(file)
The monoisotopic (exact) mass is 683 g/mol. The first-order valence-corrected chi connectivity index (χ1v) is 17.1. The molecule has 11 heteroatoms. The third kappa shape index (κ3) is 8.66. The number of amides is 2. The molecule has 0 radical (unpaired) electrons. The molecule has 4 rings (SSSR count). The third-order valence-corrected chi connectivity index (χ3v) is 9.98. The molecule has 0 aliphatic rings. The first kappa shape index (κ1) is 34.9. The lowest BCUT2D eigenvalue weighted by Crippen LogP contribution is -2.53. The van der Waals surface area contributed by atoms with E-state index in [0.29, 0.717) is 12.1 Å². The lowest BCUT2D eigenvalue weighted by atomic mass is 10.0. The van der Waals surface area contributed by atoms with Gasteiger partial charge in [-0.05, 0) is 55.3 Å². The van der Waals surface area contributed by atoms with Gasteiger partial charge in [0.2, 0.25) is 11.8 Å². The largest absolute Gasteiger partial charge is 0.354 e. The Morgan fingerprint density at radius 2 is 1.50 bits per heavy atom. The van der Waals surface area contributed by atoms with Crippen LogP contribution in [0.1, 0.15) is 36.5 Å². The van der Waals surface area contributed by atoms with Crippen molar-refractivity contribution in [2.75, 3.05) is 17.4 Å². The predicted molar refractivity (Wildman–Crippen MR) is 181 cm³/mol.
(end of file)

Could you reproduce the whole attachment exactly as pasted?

The monoisotopic (exact) mass is 683 g/mol. The first-order valence-corrected chi connectivity index (χ1v) is 17.1. The molecule has 11 heteroatoms. The third kappa shape index (κ3) is 8.66. The number of amides is 2. The molecule has 0 radical (unpaired) electrons. The molecule has 4 rings (SSSR count). The third-order valence-corrected chi connectivity index (χ3v) is 9.98. The molecule has 0 aliphatic rings. The first kappa shape index (κ1) is 34.9. The lowest BCUT2D eigenvalue weighted by Crippen LogP contribution is -2.53. The van der Waals surface area contributed by atoms with E-state index in [0.29, 0.717) is 12.1 Å². The lowest BCUT2D eigenvalue weighted by atomic mass is 10.0. The van der Waals surface area contributed by atoms with Gasteiger partial charge in [-0.05, 0) is 55.3 Å². The van der Waals surface area contributed by atoms with Gasteiger partial charge in [0.2, 0.25) is 11.8 Å². The largest absolute Gasteiger partial charge is 0.354 e. The Morgan fingerprint density at radius 2 is 1.50 bits per heavy atom. The van der Waals surface area contributed by atoms with Crippen LogP contribution in [0.1, 0.15) is 36.5 Å². The van der Waals surface area contributed by atoms with Crippen molar-refractivity contribution in [2.75, 3.05) is 17.4 Å². The predicted molar refractivity (Wildman–Crippen MR) is 181 cm³/mol.